STPs 'present an opportunity to move care closer to home and moderate demand for hospital services', the King's Fund report says.
But it warns that plans to cut numbers of hospital beds are not credible 'unless investment is first made in services in the community', and that the ongoing NHS crisis could 'divert attention from work to transform care'.
The warning came as NHS Improvement said its latest findings on NHS trust finances showed that providers were 'experiencing one of the most challenging winters on record'. NHS trusts ended the third quarter of 2016/17 with a combined deficit of £886m.
NHS Improvement said severe pressure on hospitals had cut their income as many were forced to reduce planned care and focus on extra emergency work - GPonline reported on Monday that a fifth of hospital trusts in England had spent half of 2017 to date on one of the highest two alert levels possible.
The BMA warned that growing pressure on the NHS meant that STPs risked becoming a vehicle for cuts rather than transformation or improvement of services.
Writing for GPonline, RCGP chair Professor Helen Stokes-Lampard warned that STPs were prioritising hospitals over general practice, and urged the government to honour promises to invest in primary care.
King's Fund chief executive Professor Chris Ham said: 'It is not credible for the government to argue that it has backed the NHS’s own plan unless it is prepared to support changes to services outlined in STPs.
'Local plans must be considered on their merits, but where a convincing case for change has been made, ministers and local politicians should back NHS leaders in implementing essential and often long-overdue changes to services. A huge effort is needed make up lost ground by engaging with staff, patients and the public to explain the case for change and the benefits that will be delivered.’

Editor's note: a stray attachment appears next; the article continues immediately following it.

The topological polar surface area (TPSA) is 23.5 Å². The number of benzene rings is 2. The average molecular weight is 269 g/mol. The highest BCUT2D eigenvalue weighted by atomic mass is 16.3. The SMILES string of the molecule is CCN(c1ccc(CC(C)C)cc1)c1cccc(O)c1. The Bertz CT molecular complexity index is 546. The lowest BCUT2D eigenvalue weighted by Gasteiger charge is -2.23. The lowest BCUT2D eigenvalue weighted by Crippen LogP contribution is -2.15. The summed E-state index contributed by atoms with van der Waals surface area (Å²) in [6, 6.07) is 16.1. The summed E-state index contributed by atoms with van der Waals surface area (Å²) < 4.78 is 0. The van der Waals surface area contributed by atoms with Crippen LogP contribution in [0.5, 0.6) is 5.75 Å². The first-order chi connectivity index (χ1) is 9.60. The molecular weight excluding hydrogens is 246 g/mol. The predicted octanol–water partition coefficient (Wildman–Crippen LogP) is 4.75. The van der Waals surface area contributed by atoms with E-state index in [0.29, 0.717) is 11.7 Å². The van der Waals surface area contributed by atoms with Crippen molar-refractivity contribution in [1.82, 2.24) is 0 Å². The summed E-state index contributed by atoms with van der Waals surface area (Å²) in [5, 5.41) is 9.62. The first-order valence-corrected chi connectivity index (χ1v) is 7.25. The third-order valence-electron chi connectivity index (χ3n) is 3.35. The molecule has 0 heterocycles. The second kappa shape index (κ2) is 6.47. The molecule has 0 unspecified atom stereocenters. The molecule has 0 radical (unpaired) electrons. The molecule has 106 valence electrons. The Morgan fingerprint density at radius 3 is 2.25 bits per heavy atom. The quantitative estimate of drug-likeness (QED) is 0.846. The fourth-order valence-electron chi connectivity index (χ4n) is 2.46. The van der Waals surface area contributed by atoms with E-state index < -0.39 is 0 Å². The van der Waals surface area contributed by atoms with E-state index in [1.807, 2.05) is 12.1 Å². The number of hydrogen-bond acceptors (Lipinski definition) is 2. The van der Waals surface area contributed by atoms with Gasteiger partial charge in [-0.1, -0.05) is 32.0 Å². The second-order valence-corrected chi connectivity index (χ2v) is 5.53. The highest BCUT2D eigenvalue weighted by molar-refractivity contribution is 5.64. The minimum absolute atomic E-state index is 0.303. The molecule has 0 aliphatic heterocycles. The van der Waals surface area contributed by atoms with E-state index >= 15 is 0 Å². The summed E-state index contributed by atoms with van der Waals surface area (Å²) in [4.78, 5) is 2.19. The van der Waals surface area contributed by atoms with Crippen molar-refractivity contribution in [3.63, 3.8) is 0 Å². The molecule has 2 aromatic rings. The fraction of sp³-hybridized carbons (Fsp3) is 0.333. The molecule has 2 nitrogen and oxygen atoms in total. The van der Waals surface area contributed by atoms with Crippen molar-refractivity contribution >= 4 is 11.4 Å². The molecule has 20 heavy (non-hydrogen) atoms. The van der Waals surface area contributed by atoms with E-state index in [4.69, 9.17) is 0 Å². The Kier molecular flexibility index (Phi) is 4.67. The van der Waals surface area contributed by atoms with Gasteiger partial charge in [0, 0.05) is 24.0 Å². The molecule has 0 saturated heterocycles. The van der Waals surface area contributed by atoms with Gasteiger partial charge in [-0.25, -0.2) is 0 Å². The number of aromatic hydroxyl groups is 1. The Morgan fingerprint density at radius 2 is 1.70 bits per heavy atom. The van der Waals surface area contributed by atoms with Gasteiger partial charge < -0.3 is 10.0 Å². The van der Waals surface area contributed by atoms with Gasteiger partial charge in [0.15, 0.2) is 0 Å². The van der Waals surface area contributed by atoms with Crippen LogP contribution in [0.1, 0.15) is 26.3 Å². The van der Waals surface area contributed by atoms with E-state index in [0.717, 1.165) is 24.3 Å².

BMA chair Dr Mark Porter said: 'The STP process could have offered a chance to deal with some of the growing problems the NHS is facing, such as unnecessary competition, expensive fragmentation, and buildings and equipment often unfit for purpose.
NHS risks collapse
'We already know that the vital funding needed to carry out these plans simply isn’t available. From the beginning, this process was rushed and carried out largely behind closed doors, by health and social care leaders trying to develop impossible plans for the future while struggling to keep the NHS from the brink of collapse.
'These plans are fast becoming completely unworkable and rather than transforming the health and social care system, have instead revealed a health service at breaking point - one that is unsustainable without urgent further investment, and with little capacity to ‘transform’ in any meaningful way other than by reducing the provision of services on a drastic scale. Improving patient care must be the number one priority for these plans. Given the scale of the savings required in each area, there is a real risk that these transformation plans will be used as a cover for delivering cuts, starving services of resource and patients of vital care.'
A DH spokeswoman said: 'The NHS has worked hard to manage its finances in a challenging period, and the hospital sector's financial position has now improved by £1.3bn compared to this time last year, with 44 fewer trusts in deficit.
'While a significant majority of hospitals are now reducing the cost of expensive agency staff, there is more to do to drive efficiencies.'
The spokeswoman said the government was 'investing an additional £10bn in the frontline'. The House of Commons health select committee, among others, has questioned the use of this figure, arguing the true figure the government will invest by 2020 is closer to £4.5bn.
On STPs, a government spokeswoman said: 'These NHS plans - developed by local doctors, hospitals and councils working together with the communities they serve - will help patients get better care by delivering the NHS's Five Year Forward View, transforming mental health provision, improving cancer care, and delivering better access to GPs.